An Embedded System is a computer system with a dedicated function within a larger mechanical or electrical system, often with real-time computing constraints. It is embedded as part of a complete device often including hardware and mechanical parts. Embedded systems control many devices in common use today. 98 percent of all microprocessors being manufactured are used in embedded systems.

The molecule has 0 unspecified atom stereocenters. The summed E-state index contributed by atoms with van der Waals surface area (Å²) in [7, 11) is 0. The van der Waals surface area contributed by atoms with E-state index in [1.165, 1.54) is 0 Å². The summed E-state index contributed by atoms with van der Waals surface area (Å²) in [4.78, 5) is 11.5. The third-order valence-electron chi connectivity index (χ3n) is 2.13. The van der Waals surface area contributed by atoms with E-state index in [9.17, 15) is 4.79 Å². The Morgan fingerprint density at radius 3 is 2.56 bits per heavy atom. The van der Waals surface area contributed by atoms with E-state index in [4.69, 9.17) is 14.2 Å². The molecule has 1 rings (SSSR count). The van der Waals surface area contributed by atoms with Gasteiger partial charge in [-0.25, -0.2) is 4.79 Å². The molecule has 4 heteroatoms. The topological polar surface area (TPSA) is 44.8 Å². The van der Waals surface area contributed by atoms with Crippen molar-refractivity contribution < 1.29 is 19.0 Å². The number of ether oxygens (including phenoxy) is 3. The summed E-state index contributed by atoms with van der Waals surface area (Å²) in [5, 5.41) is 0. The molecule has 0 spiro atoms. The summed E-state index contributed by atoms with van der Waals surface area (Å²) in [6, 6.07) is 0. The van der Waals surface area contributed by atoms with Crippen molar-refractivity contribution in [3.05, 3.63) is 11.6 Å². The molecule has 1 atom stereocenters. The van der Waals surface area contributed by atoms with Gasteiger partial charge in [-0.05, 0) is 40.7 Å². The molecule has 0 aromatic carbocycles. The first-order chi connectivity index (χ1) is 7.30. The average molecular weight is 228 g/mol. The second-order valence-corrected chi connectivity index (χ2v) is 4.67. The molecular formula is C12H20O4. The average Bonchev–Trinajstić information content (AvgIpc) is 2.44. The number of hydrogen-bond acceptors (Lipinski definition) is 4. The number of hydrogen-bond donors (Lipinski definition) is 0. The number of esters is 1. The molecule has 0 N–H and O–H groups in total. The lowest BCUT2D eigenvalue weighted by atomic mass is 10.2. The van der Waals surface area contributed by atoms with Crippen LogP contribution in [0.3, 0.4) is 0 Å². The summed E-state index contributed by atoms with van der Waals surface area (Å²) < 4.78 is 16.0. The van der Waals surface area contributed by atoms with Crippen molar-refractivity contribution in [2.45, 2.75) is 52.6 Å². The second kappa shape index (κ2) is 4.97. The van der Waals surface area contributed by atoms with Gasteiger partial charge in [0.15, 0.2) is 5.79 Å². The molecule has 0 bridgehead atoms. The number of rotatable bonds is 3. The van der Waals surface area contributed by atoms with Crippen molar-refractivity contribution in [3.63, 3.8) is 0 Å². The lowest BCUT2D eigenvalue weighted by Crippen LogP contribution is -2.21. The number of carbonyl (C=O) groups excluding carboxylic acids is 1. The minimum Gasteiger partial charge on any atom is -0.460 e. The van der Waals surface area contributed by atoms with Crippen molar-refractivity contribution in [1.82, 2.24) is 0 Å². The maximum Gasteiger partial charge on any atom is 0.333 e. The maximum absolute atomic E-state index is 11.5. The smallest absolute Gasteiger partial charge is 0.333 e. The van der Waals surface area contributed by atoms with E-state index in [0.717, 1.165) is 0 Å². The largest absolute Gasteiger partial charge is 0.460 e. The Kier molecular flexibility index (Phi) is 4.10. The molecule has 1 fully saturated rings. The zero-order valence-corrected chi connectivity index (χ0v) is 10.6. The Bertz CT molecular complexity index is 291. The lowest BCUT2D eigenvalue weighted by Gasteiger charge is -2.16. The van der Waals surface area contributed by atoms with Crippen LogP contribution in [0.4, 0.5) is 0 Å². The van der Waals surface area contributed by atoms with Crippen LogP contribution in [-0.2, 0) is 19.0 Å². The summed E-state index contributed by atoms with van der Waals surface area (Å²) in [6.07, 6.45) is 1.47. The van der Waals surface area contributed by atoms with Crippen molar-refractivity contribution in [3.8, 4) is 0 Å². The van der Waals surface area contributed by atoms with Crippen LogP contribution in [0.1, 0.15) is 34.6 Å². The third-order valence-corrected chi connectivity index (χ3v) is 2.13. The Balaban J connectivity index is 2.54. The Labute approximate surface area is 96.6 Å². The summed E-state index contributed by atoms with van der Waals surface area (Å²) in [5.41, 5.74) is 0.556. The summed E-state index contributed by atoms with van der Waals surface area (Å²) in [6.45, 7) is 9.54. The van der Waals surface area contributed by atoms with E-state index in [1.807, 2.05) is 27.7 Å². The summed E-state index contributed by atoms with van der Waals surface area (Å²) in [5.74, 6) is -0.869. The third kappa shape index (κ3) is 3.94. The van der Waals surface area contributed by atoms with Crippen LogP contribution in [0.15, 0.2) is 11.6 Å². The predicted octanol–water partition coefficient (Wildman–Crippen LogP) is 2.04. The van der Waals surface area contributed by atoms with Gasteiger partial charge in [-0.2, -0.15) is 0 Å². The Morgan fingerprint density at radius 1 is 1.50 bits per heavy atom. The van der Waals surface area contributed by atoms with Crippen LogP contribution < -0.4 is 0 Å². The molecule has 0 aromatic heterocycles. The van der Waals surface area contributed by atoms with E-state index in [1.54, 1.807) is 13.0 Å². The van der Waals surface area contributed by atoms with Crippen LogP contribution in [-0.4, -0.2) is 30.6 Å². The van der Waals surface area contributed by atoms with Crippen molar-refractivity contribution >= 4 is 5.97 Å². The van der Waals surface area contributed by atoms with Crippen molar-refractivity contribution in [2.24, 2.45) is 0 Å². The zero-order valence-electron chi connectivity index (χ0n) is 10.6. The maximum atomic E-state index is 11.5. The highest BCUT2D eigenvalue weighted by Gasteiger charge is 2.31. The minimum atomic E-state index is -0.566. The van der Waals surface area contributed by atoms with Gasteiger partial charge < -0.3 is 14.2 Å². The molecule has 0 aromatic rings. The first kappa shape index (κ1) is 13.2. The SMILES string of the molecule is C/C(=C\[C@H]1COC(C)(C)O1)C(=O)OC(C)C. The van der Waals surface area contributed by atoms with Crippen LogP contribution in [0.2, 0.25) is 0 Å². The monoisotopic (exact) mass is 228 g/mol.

Examples of properties typical of embedded computers when compared with general-purpose ones are low power consumption, small size, rugged operating ranges, and low per-unit cost. This comes at the price of limited processing resources, which make them significantly more difficult to program and to interface with. However, by building intelligence mechanisms on the top of the hardware, taking advantage of possible existing sensors and the existence of a network of embedded units, one can both optimally manage available resources at the unit and network levels as well as provide augmented functionalities, well beyond those available. For example, intelligent techniques can be designed to manage power consumption of embedded systems.